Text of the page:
A machine learning approach to crater detection from topographic data

A machine learning approach to crater detection from topographic data

Available online at www.sciencedirect.com ScienceDirect Advances in Space Research 54 (2014) 2419–2429 www.elsevier.com/locate/asr A machine learnin...

3MB Sizes 0 Downloads 38 Views

Available online at www.sciencedirect.com

ScienceDirect Advances in Space Research 54 (2014) 2419–2429 www.elsevier.com/locate/asr

A machine learning approach to crater detection from topographic data Kaichang Di a, Wei Li a,b, Zongyu Yue a,⇑, Yiwei Sun a,b, Yiliang Liu a,b a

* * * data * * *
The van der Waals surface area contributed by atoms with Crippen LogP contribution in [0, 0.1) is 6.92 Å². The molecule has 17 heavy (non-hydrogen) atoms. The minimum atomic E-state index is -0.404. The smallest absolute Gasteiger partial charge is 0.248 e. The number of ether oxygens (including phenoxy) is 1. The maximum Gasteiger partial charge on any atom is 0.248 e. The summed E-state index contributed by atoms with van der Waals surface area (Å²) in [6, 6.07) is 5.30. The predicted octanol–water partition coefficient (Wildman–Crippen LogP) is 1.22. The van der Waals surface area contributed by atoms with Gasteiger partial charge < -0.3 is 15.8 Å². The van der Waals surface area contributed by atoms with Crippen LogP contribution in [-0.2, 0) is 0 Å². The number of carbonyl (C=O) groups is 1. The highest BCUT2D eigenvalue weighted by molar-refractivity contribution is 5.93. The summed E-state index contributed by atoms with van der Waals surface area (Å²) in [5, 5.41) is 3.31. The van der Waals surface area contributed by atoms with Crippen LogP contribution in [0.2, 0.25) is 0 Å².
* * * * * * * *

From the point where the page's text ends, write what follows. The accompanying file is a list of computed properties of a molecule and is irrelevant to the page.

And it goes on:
State Key Laboratory of Remote Sensing Science, Institute of Remote Sensing and Digital Earth, Chinese Academy of Sciences, Beijing 100101, PR China b University of Chinese Academy of Sciences, Beijing 100049, PR China Received 7 December 2013; received in revised form 21 May 2014; accepted 19 August 2014 Available online 3 September 2014